May Writing Projects

Since I managed to write a few decent poems last month, and since I also found some even more decent poems that I’d written previously, I’m going to submit those to the Annual Writer’s Digest Contest. I don’t expect anything to come of it, but I’m in the mood to waste some entry fees.

In addition to this questionable decision, I’m going to go back to the Outskirts Universe and do another revision on The End of the (Werewolf) Curse. In theory, I would like to be done with all three of the Outskirts novels one day and the only way I can do that is if I actually revise them. To Tell The (Conjurer’s) Truth needs a heavy rewrite and I should do it first, but quite frankly, I’m procrastinating on it because I know the amount of work it needs and I don’t feel like it. So, I’ll do this one first and then see how I feel.

I’m also ruminating over what to do with my Patreon after Murderville ends. Do I want to do anything with it? It’s kind of nice having a dedicated project that I get paid for, but at this point in my existence, I’m not sure what I’d want that new project to be. Another writing project? Something more in line with podcasting? I don’t have the answers to any of these questions at this point. But I’m thinking about them.

I’m also thinking about Episode 5 of So Long, Neighbor, which goes live on May 11th. Become a patron now just in time to bid farewell to Murderville. $1 an episode lets you read, $2 an episode lets you read and gets you a sweet bonus every other month. It’s not too late to see how it all ends.

Episode 24 of Book ’em, Danno will go live at the end of the month, but you can pass the time by listening to an extra long Episode 23. Dan Budnik joined me to talk about “Cry, Lie” and “Most Likely to Murder” and I can assure you that there’s enough fashion discussion and facial hair talk for everyone. Give it a listen and then go give Dan a listen over at Eventually Supertrain, which contains all of his wonderful podcasts.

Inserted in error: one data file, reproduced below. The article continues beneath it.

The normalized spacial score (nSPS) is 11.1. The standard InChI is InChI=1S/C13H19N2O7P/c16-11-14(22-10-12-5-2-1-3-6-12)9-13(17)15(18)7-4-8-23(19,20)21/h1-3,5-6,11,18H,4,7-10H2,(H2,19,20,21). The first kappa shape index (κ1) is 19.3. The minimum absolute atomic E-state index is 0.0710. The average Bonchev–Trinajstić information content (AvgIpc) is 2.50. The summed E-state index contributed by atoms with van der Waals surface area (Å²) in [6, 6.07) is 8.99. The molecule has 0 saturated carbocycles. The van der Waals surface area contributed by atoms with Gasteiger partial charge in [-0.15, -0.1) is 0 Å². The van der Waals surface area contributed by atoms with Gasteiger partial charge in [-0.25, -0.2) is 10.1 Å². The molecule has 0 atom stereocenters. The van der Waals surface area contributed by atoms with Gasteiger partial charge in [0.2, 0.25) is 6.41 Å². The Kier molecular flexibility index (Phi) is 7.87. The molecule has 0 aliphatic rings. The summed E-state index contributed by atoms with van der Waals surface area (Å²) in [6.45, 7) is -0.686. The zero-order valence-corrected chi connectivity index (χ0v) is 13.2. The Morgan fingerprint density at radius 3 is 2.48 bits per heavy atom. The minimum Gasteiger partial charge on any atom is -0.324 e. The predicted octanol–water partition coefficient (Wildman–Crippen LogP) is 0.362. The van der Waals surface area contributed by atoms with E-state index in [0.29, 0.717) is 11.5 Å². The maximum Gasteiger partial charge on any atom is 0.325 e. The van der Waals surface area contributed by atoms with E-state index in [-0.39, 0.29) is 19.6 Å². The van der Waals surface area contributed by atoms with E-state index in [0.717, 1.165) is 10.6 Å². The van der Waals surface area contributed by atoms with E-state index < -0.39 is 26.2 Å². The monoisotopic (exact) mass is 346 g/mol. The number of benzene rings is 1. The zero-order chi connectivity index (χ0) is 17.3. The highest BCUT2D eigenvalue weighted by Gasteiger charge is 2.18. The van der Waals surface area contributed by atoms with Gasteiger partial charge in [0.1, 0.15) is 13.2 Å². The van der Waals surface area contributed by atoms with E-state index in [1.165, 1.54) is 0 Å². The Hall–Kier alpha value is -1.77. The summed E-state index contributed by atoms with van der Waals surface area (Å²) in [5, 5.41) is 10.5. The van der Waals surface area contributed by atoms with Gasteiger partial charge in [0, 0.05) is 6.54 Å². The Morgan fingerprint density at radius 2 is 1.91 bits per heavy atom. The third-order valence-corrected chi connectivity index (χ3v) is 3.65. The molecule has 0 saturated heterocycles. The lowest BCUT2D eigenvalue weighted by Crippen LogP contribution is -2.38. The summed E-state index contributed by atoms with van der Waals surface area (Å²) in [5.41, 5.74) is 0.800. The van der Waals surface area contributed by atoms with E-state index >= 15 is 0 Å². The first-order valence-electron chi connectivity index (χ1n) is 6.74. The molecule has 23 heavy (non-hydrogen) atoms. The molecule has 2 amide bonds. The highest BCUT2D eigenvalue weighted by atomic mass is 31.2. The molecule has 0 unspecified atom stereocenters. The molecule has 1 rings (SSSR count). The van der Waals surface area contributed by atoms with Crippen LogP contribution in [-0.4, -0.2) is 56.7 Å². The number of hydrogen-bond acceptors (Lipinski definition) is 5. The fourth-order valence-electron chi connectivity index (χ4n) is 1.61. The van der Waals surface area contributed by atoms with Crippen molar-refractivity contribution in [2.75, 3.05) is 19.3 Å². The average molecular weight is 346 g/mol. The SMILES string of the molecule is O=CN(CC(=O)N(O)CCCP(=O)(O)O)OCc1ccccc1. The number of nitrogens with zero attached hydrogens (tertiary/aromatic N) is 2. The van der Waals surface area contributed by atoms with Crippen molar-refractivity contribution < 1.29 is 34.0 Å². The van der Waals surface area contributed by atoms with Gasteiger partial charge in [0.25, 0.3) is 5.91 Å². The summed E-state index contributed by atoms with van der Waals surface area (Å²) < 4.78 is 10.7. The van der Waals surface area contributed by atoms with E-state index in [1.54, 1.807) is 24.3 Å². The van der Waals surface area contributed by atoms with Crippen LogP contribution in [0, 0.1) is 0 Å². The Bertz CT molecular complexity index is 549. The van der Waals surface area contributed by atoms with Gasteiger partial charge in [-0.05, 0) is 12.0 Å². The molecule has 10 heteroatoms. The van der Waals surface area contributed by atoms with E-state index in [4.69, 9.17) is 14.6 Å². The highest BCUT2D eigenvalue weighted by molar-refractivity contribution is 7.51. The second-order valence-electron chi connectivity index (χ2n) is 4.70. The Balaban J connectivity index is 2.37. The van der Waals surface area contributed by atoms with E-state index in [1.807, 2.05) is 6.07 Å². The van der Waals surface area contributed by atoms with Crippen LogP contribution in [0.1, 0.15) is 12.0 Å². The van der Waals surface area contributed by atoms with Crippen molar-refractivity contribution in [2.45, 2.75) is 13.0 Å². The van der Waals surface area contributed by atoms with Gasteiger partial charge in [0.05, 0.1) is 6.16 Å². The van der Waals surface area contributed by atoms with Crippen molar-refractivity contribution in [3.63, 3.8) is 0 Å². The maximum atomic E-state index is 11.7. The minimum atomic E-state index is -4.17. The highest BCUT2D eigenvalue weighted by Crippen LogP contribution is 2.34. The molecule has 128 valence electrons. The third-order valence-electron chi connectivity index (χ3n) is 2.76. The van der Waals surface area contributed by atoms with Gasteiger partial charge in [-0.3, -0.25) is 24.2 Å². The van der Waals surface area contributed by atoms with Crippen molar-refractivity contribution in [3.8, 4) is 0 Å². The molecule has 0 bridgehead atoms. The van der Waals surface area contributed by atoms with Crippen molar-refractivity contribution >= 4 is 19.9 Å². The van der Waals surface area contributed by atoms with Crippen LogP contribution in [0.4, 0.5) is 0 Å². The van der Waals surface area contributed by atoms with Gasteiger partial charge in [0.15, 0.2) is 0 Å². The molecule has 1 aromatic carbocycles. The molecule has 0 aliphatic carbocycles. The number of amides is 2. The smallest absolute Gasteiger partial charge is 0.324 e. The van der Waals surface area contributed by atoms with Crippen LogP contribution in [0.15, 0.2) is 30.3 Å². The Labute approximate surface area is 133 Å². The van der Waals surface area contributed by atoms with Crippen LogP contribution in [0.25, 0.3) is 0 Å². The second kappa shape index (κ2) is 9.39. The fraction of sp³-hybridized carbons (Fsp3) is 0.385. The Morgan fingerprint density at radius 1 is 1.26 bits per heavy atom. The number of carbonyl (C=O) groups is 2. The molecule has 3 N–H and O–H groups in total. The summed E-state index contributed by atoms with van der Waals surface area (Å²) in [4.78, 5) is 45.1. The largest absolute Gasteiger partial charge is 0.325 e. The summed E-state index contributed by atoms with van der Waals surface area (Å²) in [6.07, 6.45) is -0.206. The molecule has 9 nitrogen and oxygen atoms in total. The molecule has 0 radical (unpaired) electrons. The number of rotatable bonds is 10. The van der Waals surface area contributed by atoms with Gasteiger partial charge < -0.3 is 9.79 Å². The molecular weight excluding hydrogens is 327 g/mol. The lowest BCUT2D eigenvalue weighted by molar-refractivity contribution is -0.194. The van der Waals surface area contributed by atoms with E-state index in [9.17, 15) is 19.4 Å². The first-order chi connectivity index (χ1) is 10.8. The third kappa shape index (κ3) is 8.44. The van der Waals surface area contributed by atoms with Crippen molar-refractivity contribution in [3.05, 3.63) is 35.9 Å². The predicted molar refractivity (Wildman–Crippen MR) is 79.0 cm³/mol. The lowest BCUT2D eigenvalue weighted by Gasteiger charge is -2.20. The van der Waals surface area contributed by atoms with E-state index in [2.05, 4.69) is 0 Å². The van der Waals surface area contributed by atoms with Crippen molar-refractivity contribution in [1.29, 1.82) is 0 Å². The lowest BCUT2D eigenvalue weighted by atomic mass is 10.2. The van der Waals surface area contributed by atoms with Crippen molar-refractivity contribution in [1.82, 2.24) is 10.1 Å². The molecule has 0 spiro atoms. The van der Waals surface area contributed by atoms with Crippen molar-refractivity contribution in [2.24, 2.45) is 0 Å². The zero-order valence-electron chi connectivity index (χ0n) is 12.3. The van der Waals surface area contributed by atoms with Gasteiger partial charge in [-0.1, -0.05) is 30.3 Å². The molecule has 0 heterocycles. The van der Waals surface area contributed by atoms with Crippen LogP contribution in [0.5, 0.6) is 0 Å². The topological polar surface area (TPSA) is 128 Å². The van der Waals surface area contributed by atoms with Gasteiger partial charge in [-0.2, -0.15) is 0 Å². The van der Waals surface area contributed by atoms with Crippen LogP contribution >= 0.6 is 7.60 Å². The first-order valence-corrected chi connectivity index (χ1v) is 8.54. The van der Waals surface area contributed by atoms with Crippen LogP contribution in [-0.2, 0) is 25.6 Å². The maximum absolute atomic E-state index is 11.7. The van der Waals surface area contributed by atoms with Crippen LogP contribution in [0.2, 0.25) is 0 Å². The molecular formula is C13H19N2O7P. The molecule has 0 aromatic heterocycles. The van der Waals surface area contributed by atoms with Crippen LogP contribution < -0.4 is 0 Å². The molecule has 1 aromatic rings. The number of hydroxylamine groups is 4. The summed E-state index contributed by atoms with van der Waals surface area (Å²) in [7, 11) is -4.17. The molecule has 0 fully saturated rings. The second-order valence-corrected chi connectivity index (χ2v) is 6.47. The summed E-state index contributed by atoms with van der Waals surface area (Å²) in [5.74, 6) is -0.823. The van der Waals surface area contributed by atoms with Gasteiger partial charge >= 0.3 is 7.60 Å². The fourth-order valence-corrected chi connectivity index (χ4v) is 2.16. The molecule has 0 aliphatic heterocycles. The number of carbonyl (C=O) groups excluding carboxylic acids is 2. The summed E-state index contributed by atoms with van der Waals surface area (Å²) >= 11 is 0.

Writing–Writing for First Place

My first foray into the writing world was submitting my work to a local contest. The contest was cancelled due to a lack of interest and I got my story and entry fee back, but that was a pretty big step for me. It was the first time I let someone outside of a very specific group read something I’d written and judge me on it.

That contest didn’t pan out, but it gave me the courage to submit my work to others. My first real success as a writer was winning 10th place in the genre category in the 77th Annual Writer’s Digest Writing Competition. Imagine my surprise to open up my copy of the magazine and see my name listed among the top ten as I hadn’t been notified yet.

My story didn’t get published, but I saw my name in print. Someone thought my story was good enough to beat out at least 90 other people (the top 100 was listed on the site). It was an incredible ego boost and it encouraged me to move beyond contests and start submitting to publications.

Submitting to contests was a good first step for me. It let me ease into things. Not placing in a contest wasn’t the same as getting rejected in my head. Submitting a story and getting it rejected was more personal. My hide wasn’t thick enough to handle that yet. But losing a contest was different. I’d not won lots of things. That was easier to deal with.

Those first few contests and that first win really helped set the tone for me when it came to dealing with rejection. Let’s face it, submitting to a publication is a lot like entering a contest. You hope to win and get the prize, but lots of times you get that letter that lets you know that you’ve lost.

I’ve found so many ways now to deal with rejection that, while I get bummed and frustrated sometimes, I’ve never been devestated and rarely thought about giving up.

And I still have an appreciation for contests. Now that I’ve got that regular income from the day job, I can afford the fees once again. I once again entered the Writer’s Digest Story Competition. I’m hoping for a repeat of last time, if not a straight out win.

But if I lose, no big deal. I’ll just move on to the next contest and try this one again next year.

That’s what winners do.

Story By The Numbers

Submitted: 2 (“Another Deadly Weapon” is my contest entry; “Such a Pretty Face” is still out)
Ready: 9 (“Soul Sister” joins the growing list)
Accepted/Rejected: 0